Category Archives: 4. Publications

License clearance in software product governance

I recently participated in an NII Shonan workshop on open source ecosystems. As a follow-up, we are preparing a book of articles. I’m contributing a chapter on “license clearance in software product governance”. Obviously, open source plays an important role. Please find abstract and paper below.

Abstract: Almost all software products today include open source components. However, the obligations that open source licenses put on their users can be difficult or undesirable to comply with [25] [14] [20]. As a consequence, software vendors and related companies need to govern the process by which open source components are included in their products [21] [7]. A key process of such open source governance is license clearance, that is, the process by which a company decides whether a particular component’s license is acceptable for use in its products [19] [4] [15]. In this article, we discuss this process, review the challenges it poses to software vendors and provide unanswered research questions that result from it.

Read the full paper as HTML or as a PDF. The final reference will be announced once the book has been published.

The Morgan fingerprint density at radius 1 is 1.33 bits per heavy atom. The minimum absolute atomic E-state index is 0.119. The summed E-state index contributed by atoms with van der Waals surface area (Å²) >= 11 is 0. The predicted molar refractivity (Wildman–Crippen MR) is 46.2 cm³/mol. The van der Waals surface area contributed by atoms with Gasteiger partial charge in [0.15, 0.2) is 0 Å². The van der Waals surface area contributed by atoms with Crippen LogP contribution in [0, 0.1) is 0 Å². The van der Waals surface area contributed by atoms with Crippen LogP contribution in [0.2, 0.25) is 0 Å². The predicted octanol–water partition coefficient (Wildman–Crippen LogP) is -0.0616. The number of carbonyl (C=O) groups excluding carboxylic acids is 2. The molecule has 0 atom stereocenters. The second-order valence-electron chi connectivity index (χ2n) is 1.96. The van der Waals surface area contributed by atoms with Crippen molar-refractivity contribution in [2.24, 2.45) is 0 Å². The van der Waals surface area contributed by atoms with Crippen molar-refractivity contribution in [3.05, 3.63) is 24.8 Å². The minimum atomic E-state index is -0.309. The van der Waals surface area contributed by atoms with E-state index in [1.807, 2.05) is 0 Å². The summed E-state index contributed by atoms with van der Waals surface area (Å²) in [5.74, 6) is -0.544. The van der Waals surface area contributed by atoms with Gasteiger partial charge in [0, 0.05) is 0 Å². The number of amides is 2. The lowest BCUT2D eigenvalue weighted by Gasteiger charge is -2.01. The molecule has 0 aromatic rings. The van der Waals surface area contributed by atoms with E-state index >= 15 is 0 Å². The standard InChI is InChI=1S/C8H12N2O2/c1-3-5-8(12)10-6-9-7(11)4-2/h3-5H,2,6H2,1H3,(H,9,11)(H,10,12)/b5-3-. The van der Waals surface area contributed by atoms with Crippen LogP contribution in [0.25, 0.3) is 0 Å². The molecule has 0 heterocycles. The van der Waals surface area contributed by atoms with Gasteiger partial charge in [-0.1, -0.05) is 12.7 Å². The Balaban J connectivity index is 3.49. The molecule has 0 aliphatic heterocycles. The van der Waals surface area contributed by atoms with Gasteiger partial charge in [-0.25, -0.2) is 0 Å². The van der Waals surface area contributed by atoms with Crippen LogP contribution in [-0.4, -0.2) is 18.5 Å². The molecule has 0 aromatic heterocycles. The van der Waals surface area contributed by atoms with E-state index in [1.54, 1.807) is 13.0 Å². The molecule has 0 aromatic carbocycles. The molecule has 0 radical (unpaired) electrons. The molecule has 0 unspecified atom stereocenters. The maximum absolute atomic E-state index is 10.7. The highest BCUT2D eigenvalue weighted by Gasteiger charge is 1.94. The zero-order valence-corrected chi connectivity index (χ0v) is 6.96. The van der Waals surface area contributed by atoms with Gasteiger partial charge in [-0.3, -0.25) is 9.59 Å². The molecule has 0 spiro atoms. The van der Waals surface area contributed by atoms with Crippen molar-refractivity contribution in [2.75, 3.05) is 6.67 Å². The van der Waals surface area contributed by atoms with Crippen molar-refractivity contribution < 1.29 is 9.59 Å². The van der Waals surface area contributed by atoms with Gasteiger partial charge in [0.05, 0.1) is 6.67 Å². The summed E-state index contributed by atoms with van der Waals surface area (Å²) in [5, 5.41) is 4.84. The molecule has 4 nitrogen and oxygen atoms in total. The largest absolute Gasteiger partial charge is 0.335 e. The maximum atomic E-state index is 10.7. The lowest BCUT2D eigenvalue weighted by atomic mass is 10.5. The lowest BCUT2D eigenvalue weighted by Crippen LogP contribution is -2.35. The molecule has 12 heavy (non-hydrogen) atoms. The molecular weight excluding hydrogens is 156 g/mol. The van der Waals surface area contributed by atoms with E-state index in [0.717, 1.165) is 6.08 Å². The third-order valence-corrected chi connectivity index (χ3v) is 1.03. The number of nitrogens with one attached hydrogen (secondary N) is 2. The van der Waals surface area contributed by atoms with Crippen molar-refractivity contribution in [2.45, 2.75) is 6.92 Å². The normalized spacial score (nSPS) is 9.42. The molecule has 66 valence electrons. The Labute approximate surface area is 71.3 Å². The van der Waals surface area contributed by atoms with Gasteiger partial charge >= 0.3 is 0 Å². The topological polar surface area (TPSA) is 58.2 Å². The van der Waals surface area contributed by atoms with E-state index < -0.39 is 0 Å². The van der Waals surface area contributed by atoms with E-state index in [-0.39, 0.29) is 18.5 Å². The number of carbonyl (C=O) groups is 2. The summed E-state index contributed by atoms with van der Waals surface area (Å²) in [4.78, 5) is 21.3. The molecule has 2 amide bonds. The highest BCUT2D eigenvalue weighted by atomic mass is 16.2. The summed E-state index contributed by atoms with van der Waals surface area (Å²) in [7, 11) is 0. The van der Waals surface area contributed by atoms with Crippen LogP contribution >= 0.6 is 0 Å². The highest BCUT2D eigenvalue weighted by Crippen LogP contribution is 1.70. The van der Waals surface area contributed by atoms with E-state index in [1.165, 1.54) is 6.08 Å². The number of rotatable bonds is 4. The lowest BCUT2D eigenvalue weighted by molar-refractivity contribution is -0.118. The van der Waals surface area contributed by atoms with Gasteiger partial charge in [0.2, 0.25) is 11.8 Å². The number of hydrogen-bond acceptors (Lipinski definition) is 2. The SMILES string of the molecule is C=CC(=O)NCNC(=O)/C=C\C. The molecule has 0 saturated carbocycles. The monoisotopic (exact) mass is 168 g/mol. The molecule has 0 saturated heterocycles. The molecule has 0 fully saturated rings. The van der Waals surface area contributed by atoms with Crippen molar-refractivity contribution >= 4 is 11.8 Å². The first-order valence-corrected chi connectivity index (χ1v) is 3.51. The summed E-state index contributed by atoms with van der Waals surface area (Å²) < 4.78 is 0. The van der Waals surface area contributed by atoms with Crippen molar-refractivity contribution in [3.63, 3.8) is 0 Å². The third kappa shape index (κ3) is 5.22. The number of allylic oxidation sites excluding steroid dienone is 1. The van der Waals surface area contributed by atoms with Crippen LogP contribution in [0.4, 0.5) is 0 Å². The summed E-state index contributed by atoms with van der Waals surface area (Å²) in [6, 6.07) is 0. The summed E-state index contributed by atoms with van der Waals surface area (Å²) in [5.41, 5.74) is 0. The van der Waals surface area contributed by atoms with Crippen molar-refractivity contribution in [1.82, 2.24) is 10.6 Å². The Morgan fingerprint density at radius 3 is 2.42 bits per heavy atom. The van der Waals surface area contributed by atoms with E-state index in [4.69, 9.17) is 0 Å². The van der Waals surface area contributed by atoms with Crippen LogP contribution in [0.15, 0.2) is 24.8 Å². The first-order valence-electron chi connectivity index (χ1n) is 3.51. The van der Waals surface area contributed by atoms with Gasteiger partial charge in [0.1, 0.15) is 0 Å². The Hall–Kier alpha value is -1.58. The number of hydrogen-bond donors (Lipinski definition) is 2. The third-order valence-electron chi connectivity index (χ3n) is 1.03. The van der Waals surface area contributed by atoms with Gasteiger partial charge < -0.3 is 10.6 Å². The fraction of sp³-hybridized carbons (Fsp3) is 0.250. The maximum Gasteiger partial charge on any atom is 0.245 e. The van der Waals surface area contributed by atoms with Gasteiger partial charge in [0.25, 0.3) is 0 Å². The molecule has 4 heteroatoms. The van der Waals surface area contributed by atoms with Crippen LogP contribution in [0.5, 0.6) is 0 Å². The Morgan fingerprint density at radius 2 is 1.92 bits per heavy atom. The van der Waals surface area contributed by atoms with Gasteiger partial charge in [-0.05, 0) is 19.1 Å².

Inner Source Definition, Benefits, and Challenges

Abstract: Inner Source (IS) is the use of open source software development practices and the establishment of an open source-like culture within organizations. The organization may still develop proprietary software but internally opens up its development. A steady stream of scientific literature and practitioner reports indicates the interest in this research area. However, the research area lacks a systematic assessment of known research work: No model exists that defines IS thoroughly. Various case studies provide insights into IS programs in the context of specific organizations but only few publications apply a broader perspective. To resolve this, we performed an extensive literature survey and analyzed 43 IS related publications plus additional background literature. Using qualitative data analysis methods, we developed a model of the elements that constitute IS. We present a classification framework for IS programs and projects and apply it to lay out a map of known IS endeavors. Further, we present qualitative models summarizing the benefits and challenges of IS adoption. The survey provides the first broad review of IS literature and systematic arrangement of IS research results.

Keywords: Inner source, inner source definition, inner source benefits, inner source challenges